Exploring Kauai by Land
While most of the island’s coastline is connected by road, much of Kauai’s interior is wild and must be explored by foot. The Kalalau Trail carves its way along the green cliffs of the Na Pali Coast to secluded beach campsites. Only experienced and fit hikers should attempt the nearly 18-kilometer trail. Any visitor with good shoes and a moderate level of fitness can hike the first 3.2 kilometers. Those traveling beyond Hanakapiai valley must have a permit.
Running north and south through the western side of the island, Waimea Canyon is known as the “Grand Canyon of the Pacific.” Waimea Canyon State Park has many trails for different skill levels. You can also explore the island’s landscape without a lot of walking. Horseback riding tours and ATV drives are popular. There are also a few zip line operators around the island, like Outfitters Kauai.
Hiking to secluded spots and breathtaking views
Where to Stay, Eat and Drink in Kauai
If you’re here for three or fewer days, stay somewhere central, such as Lihue. If you’re here longer, split your time between the lush North Shore and the sunny South Shore. Both areas have a range of resorts and condos.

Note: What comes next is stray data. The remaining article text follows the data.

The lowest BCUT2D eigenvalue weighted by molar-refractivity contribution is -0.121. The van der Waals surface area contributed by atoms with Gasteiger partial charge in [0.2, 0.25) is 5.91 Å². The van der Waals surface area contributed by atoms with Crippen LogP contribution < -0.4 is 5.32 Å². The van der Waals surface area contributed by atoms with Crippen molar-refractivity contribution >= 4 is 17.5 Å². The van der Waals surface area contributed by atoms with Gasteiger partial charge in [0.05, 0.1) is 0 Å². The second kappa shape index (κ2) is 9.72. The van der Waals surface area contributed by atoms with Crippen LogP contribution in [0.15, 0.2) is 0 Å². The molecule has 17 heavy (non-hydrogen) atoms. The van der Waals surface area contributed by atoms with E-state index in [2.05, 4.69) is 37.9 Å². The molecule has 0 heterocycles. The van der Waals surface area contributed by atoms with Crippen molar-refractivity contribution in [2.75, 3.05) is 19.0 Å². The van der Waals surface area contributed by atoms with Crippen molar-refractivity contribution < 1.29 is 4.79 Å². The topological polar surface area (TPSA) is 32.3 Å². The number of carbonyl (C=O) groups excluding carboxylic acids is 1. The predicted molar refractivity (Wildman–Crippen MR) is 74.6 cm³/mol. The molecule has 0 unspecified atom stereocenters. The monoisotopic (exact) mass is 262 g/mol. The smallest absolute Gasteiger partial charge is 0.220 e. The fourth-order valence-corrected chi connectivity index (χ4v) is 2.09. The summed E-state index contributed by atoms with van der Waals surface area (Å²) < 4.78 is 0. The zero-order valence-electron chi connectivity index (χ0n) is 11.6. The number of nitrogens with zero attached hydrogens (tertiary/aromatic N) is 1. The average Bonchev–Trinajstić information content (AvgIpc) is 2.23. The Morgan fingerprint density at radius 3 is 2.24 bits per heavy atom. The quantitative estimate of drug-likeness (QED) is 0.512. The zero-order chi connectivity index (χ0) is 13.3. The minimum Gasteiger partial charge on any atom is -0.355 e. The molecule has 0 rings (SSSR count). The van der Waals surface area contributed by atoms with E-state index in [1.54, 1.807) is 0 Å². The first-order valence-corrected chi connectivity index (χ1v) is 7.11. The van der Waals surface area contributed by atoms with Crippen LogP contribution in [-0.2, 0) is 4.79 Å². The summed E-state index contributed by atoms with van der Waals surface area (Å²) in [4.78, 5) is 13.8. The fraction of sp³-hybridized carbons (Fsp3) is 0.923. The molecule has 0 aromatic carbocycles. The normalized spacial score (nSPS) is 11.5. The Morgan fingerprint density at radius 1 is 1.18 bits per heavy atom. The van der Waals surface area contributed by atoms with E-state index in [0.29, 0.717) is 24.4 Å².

Kauai has few restaurants, but options vary immensely. The resorts on the North and South shores have many high-end options, while towns like Kapaa and Hanapepe have more eclectic local offerings. For a special occasion meal with a view, try Kauai Grill on the North Shore, which has views overlooking Hanalei Bay, or Beach House in Poipu, which has become a sunset tradition.
There isn’t much by way of nightlife on Kauai. You can stop by Duke’s or Trees Lounge for a mai tai, but most places are pretty quiet by 9 p.m. The early bedtime can be a blessing; you can be up early the next day for more adventures.
Shops lining a street in Hanalei, home to the popular beach Hanalei Bay